10 Unnecessary Fees That Cut Into Your Budget

We tend to pay attention every time there is some type of tax increase, whether it is a sales tax or our property taxes. Yet fees can eat away at our monthly budgets and leave us wondering where our money went. Many times you hear people talk about hidden fees, but they are not really hidden but just decided not to read the fine print. Here are 10 unnecessary fees that cut into your budget to check out and see which ones apply to your personal situation. You might have to go get your bills and see if there are any surprises that you missed.

1. Rental fees on digital equipment

If you are renting the modem from your Internet service provider, the chances are you are spending money without knowing it. This is one of those situations where spending $60 now will save you a couple of hundred over the course of a year if you just buy your own.

2. Fees on credit card usage

To start, open up your wallet and see how many credit cards you are carrying. The average American has at least 8. For every payment you make that is past the due date you are likely to incur at least a $20 late fee. If you are late on one card a month, at the end of the year you will have spent $240 on late fees alone. Add to that money lost the extra interest you will have paid on the unpaid money. The simplest way to avoid these fees is to pay your monthly bill on or before the due date. What actually hurts the most is when the $20 late fee you are charged is on an account that has a balance of less than $19. It pays to pay on time.

3. Fees on credit reports

You can check your credit report from the 3 major credit reporting agencies (Experian, Equifax, and Transunion) once a year for free. That means you can check it every 4 months using a different agency. Changes to your credit score usually take a couple of months to actually appear, so using this system you’ll have a good handle on your credit report and credit score. If you are someone who needs a regular credit report check you may be able to get one through your bank at no cost. Unless you have a very good reason, there is no need to pay a fee to get your credit reports and scores.

4. Bank fees

The most common bank fee that shakes the foundation of a budget is the overdraft fee. Banks are happy to allow you to draw unavailable funds from your checking account because they make a ton of money every time either your math is bad or you forget to make a deposit. Some banks allow you to connect your checking account to their credit card as a way to cover your overdrafts, but if your credit line is exhausted you might end up paying a bank fee times 2. Then there is the failure-to-make-the-minimum-number-of-transactions fee. Banks may charge you a fee if you don’t use your debit card enough in a month or maintain a minimum balance in your checking account. At $6 a month that can cost you $100 a year or more. You need to check not only the number of transactions required, but also the amount of the transactions. Many banks require a minimum of a $1 purchase for it to be counted.

5. ATM fees

Not all ATM fees are bank fees. But using an ATM that is not part of your bank’s network will cost you a lot. A Bankrate.com study showed that the average amount you will be charged for using an out of network ATM is $4.69 per transaction. One transaction per week adds up to more than $200 a year just to get your hands on your money. Keep your ATM use in-network. If you have to use an out-of-network ATM withdraw as much as is reasonably possible.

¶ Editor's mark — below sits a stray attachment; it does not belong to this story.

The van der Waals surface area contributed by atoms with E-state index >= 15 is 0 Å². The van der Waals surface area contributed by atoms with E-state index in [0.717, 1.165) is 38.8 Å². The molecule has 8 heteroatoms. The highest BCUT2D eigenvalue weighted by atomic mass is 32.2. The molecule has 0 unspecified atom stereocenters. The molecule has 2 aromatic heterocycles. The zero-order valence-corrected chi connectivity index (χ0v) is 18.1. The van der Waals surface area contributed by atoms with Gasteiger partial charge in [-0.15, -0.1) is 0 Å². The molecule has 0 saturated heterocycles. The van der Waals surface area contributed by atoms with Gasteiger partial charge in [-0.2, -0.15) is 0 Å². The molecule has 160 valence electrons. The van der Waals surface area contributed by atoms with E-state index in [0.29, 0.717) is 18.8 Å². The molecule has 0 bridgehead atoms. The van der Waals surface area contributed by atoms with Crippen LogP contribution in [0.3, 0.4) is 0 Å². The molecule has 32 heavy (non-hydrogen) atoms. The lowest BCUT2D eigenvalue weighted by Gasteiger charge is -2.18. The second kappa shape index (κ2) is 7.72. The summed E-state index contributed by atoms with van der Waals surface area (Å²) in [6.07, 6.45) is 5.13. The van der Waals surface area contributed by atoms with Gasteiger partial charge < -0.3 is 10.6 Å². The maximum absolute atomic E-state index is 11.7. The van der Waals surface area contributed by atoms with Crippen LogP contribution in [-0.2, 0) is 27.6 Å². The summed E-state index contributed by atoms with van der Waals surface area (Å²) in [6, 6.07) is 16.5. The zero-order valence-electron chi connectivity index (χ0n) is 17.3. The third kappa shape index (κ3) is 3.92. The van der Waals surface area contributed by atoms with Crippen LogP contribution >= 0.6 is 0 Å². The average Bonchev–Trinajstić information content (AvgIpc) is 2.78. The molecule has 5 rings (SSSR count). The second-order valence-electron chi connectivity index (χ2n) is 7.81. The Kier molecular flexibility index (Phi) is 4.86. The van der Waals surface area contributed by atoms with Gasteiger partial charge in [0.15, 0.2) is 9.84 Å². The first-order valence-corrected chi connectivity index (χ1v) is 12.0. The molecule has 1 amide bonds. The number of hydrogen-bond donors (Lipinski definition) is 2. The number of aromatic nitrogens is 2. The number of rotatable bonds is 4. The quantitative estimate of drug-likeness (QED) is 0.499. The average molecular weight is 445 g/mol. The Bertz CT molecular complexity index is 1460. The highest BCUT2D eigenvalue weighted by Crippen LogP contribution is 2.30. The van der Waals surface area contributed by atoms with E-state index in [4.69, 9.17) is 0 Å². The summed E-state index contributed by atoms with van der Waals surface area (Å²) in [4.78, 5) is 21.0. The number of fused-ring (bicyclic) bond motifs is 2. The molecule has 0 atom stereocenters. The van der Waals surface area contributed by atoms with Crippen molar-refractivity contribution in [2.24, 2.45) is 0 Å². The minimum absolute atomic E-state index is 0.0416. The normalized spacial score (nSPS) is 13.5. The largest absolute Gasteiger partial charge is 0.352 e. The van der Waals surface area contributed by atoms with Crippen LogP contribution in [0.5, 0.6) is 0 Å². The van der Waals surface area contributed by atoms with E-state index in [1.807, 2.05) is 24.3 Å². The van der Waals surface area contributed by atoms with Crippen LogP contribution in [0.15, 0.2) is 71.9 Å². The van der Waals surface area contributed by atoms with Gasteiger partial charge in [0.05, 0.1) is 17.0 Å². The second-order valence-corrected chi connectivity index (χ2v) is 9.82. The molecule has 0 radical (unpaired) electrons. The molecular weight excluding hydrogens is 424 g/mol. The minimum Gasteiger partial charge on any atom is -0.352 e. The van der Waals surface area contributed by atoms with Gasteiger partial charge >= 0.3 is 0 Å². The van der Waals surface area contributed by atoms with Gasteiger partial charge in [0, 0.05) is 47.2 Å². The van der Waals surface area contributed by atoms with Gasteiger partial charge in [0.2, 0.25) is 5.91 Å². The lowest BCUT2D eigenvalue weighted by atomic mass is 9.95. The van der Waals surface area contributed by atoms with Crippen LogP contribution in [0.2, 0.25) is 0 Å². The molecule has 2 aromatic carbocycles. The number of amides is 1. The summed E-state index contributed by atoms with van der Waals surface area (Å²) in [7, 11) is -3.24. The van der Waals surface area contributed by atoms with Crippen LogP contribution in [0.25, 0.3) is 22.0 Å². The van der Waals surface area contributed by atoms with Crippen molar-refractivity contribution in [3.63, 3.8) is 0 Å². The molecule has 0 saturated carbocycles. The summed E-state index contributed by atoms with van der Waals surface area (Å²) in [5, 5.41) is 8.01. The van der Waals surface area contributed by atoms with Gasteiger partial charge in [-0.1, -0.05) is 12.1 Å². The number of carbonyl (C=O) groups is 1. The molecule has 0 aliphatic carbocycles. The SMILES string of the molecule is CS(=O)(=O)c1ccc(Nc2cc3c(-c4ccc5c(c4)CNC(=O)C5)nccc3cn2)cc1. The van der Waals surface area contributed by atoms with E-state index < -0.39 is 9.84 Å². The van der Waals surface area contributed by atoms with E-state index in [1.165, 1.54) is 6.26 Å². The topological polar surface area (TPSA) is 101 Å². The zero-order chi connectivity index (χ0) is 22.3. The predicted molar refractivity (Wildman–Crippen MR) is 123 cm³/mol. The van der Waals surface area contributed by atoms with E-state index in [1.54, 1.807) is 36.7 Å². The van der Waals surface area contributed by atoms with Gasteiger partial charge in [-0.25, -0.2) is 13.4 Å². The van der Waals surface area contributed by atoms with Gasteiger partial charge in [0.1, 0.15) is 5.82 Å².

6. Fees to transfer or send money

Not having a checking account will almost guarantee you will be paying more fees than the average person. The problem is similar to the ATM fees – you need to get access to your money to pay bills or just get cash. Even sending or transferring money between bank accounts from two different banks can incur a fee. PayPal is a solid option to avoid the fees, but you have to be willing to explore the world of non-traditional banking.

7. Library fines

You’re kidding, right? This is one to pay attention to if you have children. The problem isn’t the amount of the fee but forgetting to return the books. One book left under a pile of stuff that you pay attention to once a week can cost you. If it gets to the point where it is cheaper to pay the library to get a new book rather than pay the fine, you know you have big problems. Organization is the key to reducing your library fees to a bare minimum. Kids will be kids, but gain come control over the situation lest you find that the weekly trip to Mickey D’s will have to be cancelled due to library fee payments.

8. Investment account fees

Fees for investments are generally a part of the process, so while you want to minimize these fees you aren’t likely to avoid them altogether. One problem is when the investment account you are dealing with is a retirement account because you will in effect be taking money away from your retirement. Load fees on mutual funds are among the most commonly overlooked fee that can cost you thousands over time. Company 401(k) fees are notorious for reducing a retirement plan’s value.

9. Foreign transaction fees

For those who travel overseas regularly you know about the foreign transaction fees for using your credit card or withdrawing cash from a foreign ATM. Frequent overseas travelers need to check the rate on their credit cards before using it. Consider having a credit card specifically for overseas travel that has a very low or no foreign transaction fee.

10. The 100 and 1 airline fees

If you travel, it is virtually impossible to avoid paying some type of airline fee. The goal is to reduce the amount as much as possible. Book online instead of making reservations by phone, choose what you will be taking with you on a trip to minimize baggage fees, and carefully plan your trip to avoid ticket change fees.

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